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G-20: Rebuilding the Global Economy

Singapore sees India, China role growing

  • Story Highlights
  • Singapore foreign minister sees China, India playing bigger role in world affairs
  • He says United States will have to recognize changes ahead
  • Yeo: "We've got to think through very carefully and ask ourselves what our strengths"
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By Tricia Escobedo
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SINGAPORE (CNN) -- The current global economic downturn will change the worldwide power structure, giving China and India a stronger role to play in the future, Singapore's foreign minister said Tuesday.

Prime Minister Manmohan Singh wants credible decisions from the G-20 summit.

Prime Minister Manmohan Singh wants credible decisions from the G-20 summit.

"China and India will continue to grow and by the time this is all over, the global landscape will look quite different," George Yeo told a group of visiting foreign journalists.

"The U.S. will remain pre-eminent for a long time to come, but the U.S. will have to act with the full recognition that there are many poles (of power)."

Singapore's economy is expected to contract between 2 and 5 percent this year, the Ministry of Trade and Industry said last month.

Right now, all countries affected by the downturn -- including Singapore -- are focused on the domestic impact, Yeo said.

But the Singaporean foreign minister said he foresees the situation affecting the small city-state's relationship with its various allies -- particularly with China and India.

"So however the world turns, we have deep links to the West, Japan, and old links to China and India that we'll deepen," Yeo said.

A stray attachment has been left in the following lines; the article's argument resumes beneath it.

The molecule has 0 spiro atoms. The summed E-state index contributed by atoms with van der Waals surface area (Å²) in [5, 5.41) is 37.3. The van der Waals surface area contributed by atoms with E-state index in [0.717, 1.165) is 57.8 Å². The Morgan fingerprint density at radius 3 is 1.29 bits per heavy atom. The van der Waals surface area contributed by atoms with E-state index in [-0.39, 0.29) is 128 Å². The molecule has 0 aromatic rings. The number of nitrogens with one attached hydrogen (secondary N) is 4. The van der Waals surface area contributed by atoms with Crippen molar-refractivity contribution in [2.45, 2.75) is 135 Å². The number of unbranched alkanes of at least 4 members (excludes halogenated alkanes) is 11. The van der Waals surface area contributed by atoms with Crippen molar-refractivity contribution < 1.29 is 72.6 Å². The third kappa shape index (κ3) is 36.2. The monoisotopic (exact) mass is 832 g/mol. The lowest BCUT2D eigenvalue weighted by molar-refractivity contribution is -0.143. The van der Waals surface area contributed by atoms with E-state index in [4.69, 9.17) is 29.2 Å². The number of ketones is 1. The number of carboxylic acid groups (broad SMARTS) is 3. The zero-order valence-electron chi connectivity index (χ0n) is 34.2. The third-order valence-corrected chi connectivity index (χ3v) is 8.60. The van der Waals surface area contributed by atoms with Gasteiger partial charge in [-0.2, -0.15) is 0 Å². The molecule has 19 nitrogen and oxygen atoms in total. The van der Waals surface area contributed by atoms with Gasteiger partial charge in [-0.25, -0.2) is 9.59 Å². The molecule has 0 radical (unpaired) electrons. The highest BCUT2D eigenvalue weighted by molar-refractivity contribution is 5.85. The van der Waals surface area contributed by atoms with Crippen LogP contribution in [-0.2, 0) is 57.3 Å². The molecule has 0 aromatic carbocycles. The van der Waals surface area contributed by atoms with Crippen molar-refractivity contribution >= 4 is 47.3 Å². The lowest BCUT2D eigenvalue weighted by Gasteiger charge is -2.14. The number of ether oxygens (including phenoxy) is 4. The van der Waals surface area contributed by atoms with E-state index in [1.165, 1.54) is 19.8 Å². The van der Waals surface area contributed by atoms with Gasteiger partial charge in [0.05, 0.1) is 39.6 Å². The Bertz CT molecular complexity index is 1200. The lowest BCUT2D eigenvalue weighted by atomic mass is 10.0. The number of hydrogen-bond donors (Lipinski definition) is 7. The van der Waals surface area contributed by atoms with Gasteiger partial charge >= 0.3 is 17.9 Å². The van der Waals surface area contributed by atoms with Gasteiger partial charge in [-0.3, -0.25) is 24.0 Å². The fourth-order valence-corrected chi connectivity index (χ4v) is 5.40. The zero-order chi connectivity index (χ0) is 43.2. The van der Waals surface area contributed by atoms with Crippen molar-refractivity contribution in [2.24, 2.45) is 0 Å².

Last month, Singapore's ministry of trade said the country's economy shrank by more than 4 percent in the fourth quarter of 2008. Singapore's economy grew just over 1 percent for the entire year compared to a robust growth of 7.8 percent a year earlier, the ministry added.

All major sectors, except for construction, business services and information and communications saw contractions during the fourth quarter, the ministry said. The ministry cited a decline in private sector investments and private consumption expenditure for dragging down total domestic demand.

"It's a complex world ... we've got to think through very carefully and ask ourselves what our strengths, what our weaknesses are, and how should we respond," Yeo said.

Declines in global demand for electronics products, pharmaceuticals and chemicals were also likely to weigh on the manufacturing sector

Yeo said it is unclear "how much worse it will get," but he remained optimistic.

"There are more opportunities when there are troubles in this world," he said

Yeo, who previously served as Singapore's finance minister, said the downturn has frightened investors away from the current financial system.

"The tendency will be to go back on the trust networks that we understand and are comfortable with," he said, adding that "it's going to take time" to rebuild trust.

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